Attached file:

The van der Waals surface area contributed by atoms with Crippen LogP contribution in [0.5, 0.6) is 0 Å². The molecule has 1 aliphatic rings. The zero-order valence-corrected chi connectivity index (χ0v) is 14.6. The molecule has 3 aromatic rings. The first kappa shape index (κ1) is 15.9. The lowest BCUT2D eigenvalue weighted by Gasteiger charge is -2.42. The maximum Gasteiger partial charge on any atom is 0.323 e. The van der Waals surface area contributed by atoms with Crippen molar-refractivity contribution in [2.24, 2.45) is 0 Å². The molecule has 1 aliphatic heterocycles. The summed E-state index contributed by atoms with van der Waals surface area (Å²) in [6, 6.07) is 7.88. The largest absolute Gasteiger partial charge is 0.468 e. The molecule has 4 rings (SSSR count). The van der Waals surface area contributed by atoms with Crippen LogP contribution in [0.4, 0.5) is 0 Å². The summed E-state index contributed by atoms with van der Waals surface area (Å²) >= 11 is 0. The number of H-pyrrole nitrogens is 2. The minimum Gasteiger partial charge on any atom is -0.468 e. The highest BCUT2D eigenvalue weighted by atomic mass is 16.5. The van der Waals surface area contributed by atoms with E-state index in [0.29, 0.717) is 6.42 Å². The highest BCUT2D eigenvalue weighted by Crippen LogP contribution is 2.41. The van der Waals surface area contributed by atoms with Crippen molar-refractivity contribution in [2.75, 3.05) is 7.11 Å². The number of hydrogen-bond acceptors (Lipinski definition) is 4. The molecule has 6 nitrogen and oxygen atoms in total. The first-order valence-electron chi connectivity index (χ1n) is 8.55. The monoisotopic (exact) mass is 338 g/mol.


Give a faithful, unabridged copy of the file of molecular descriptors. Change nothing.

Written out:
The van der Waals surface area contributed by atoms with Crippen LogP contribution in [0.5, 0.6) is 0 Å². The molecule has 1 aliphatic rings. The zero-order valence-corrected chi connectivity index (χ0v) is 14.6. The molecule has 3 aromatic rings. The first kappa shape index (κ1) is 15.9. The lowest BCUT2D eigenvalue weighted by Gasteiger charge is -2.42. The maximum Gasteiger partial charge on any atom is 0.323 e. The van der Waals surface area contributed by atoms with Crippen molar-refractivity contribution in [2.24, 2.45) is 0 Å². The molecule has 1 aliphatic heterocycles. The summed E-state index contributed by atoms with van der Waals surface area (Å²) in [6, 6.07) is 7.88. The largest absolute Gasteiger partial charge is 0.468 e. The molecule has 4 rings (SSSR count). The van der Waals surface area contributed by atoms with Crippen LogP contribution in [0.4, 0.5) is 0 Å². The summed E-state index contributed by atoms with van der Waals surface area (Å²) >= 11 is 0. The number of H-pyrrole nitrogens is 2. The minimum Gasteiger partial charge on any atom is -0.468 e. The highest BCUT2D eigenvalue weighted by atomic mass is 16.5. The van der Waals surface area contributed by atoms with E-state index in [0.29, 0.717) is 6.42 Å². The highest BCUT2D eigenvalue weighted by Crippen LogP contribution is 2.41. The van der Waals surface area contributed by atoms with Crippen molar-refractivity contribution in [2.75, 3.05) is 7.11 Å². The number of hydrogen-bond acceptors (Lipinski definition) is 4. The molecule has 6 nitrogen and oxygen atoms in total. The first-order valence-electron chi connectivity index (χ1n) is 8.55. The monoisotopic (exact) mass is 338 g/mol.